Seven easy ways to cut your living costs

Many of us spend more than we could each month. Here are seven ways to detox your finances, cut your outgoings and make sure you're richer this month!

I'm a bit of a hypocrite.

I know exactly what I should be doing with my money every month - all eminently sensible things like paying off my entire credit card balance, paying into my pension, putting any spare cash left after bills into a savings account, all that stuff.

But despite my best intentions, I have a history of falling a little short.

However, now I have a son, I can't afford to be so frivolous anymore. Here's how I'm getting my act together - and how you can too.

Step 1 - Budgeting

The ONLY place to start!

Sit down, go through all your documents and work out what exactly how much is coming in, how much is going out - and where it's going.

For a really brilliant guide on how to get started with your own budget, have a look at How to budget in five simple steps.

Step 2 - Staying in is the new going out

I love a good night out as much as the next bloke, but the odd sacrifice in this regard is saving me loads.

The first thing to go out of the window has been nights down the pub with my mates. We are all in the same boat, so instead go over each other's homes for nights of poker and video games, bringing our own drinks - when I get the night off from changing nappies is, that is.

Related how-to guide

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And romantic nights in are easy on a budget - I've been signed up to LOVEFiLM for a while now, and am a massive fan - who needs to fork out for cinema tickets, when I can get four films a month for less than £9?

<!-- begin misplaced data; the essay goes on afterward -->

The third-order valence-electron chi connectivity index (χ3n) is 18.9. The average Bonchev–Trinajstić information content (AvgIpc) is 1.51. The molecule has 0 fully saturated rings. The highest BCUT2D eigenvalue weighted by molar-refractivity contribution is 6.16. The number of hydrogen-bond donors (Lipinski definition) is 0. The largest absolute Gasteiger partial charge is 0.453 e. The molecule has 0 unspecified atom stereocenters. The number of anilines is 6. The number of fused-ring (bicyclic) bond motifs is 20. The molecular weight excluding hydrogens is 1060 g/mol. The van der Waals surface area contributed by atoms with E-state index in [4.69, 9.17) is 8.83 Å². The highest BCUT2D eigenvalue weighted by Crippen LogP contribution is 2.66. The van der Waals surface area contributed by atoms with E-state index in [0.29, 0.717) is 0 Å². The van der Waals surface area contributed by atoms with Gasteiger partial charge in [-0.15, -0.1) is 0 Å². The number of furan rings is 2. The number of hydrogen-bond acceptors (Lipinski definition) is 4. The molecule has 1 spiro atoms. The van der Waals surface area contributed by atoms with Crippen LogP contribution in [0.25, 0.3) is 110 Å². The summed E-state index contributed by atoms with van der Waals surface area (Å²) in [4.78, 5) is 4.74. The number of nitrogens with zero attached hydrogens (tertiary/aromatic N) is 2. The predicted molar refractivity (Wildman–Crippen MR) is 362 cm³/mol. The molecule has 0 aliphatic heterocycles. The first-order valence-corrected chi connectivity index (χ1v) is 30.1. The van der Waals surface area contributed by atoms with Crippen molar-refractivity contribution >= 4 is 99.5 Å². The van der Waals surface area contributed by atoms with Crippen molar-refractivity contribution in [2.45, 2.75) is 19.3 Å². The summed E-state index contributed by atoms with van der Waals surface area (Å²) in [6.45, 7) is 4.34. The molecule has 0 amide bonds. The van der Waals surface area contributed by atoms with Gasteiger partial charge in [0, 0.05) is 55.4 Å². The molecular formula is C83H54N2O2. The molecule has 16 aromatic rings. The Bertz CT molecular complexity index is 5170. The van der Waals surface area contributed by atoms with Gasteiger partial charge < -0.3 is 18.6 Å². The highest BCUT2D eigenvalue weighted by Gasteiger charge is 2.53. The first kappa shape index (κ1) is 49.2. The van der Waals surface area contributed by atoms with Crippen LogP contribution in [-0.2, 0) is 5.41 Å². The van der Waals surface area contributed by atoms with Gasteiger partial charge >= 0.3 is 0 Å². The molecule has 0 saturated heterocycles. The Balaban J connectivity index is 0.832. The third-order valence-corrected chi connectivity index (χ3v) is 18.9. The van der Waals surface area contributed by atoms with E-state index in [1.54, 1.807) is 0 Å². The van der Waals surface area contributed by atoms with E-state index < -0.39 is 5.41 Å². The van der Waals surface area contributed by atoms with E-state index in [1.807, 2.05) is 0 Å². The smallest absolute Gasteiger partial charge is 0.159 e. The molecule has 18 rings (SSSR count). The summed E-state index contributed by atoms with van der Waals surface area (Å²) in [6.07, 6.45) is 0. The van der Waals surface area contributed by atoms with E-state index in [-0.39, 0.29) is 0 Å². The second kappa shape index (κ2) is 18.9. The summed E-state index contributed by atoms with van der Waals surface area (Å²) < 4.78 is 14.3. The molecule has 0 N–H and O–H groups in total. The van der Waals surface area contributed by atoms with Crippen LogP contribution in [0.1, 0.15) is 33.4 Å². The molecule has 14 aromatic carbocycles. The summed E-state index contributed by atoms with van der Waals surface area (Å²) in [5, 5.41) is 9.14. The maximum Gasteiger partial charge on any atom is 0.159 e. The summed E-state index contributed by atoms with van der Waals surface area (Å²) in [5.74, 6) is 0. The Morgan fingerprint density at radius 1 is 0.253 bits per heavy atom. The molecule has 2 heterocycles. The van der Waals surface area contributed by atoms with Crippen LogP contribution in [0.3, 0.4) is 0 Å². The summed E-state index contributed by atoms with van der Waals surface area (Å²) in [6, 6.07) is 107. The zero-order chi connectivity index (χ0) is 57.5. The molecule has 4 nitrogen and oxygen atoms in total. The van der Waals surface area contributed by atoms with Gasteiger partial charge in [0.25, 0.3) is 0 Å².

It does mean I have to sit through a few chick flicks though...

I've also been following the tips in our how to guide - Cut the cost of going out. Why not give them a try?

Step 3 - Become a voucher obsessive

Members of my family have always been pretty good at this, but that particular gene seemed to have passed me by. Until now!

From everything from my weekly shop, to the odd night out as a treat with my wife, discount vouchers are my new best friends. Yes they can be a bit restrictive, which is a bit of a pain, but time it right and watch your monthly outgoings plummet!

My first stop is of course's own weekly Frugal Food round up and Frugal Friday every Friday, but sites like, and HotUKDeals are right up the top of my web favourites list. Give them a try - you won't regret it.

Step 4 - Food, glorious food!

Food is one of the things we all spend a fair chunk of our wages on each month - but it's also one area where you can make tons of savings.

First of all, always make a list! If you go food shopping without a list of what you need - or even worse, go on an empty stomach - you are guaranteed to shell out more than you should. The only times I deviate from my list are if I see special offers I can stock up on.

It's not just at this stage where you can save money on food though. You can also save a fortune on lunches for work.